Tribune about to turn the screws
This from Thursday's Chicago Tribune on the company's chief operting officer outlining plans to tighten the screws across the chain:
Tribune Co. officials think the media concern "could take about 500 pages out of our newspapers every week," company-wide, by reducing the proportion of editorial content to advertising to a 50-50 level, Chief Operating Officer Randy Michaels told the Chicago company's creditors Thursday.There is so much that could be said about how turning journalism into essentially just an assembly line of shoving widgets out the door pretty much guarantees those newsrooms eventually will die. (And, yes, I think in larger newsrooms there is bloat and some tightening is needed.)
In discussing the company's efforts to alter its cost structure in the face of rapidly eroding industry conditions, Michaels said in a conference call that Tribune is "actively pursuing a plan to right-size" the newspaper operation.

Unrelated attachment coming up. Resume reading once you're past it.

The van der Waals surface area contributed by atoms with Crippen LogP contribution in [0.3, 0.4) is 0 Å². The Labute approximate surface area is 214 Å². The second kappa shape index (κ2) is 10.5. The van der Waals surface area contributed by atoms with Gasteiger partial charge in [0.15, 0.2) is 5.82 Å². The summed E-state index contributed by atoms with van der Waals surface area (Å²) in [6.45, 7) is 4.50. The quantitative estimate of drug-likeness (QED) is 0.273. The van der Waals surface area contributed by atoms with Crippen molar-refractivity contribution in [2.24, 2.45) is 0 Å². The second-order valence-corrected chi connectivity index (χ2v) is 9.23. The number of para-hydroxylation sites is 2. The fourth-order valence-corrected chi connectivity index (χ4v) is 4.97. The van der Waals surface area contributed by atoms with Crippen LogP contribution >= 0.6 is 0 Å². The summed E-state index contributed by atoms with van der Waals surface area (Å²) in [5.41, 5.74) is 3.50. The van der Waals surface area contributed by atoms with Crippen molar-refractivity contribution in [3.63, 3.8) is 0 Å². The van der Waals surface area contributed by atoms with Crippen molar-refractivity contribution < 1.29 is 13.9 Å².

The recently installed COO also disclosed that Tribune officials have been examining the productivity of individual reporters at the company's newspapers, and have observed a significant discrepancy between the output of individual reporters.
In addition, he said, the productivity of the reporting staffs at Tribune's smaller dailies is much higher -- in terms of sheer output -- than at larger papers such as the company's big Los Angeles Times paper.
The implication of that difference in output, as measured by story production is that "We can eliminate a fair amount of people, while eliminating not much copy," he observed. Michaels didn't offer any details.
But this is so stark and so stupidly equates all journalism as the same that I think it should just stand there in bas-relief, projected above the chatter that has become so much background noise about the death of newspapers.If they eventually write the epitaph, I want this to be out there, starkly, on its own signifying what went so horribly wrong. New models and new thinking are needed. This is neither.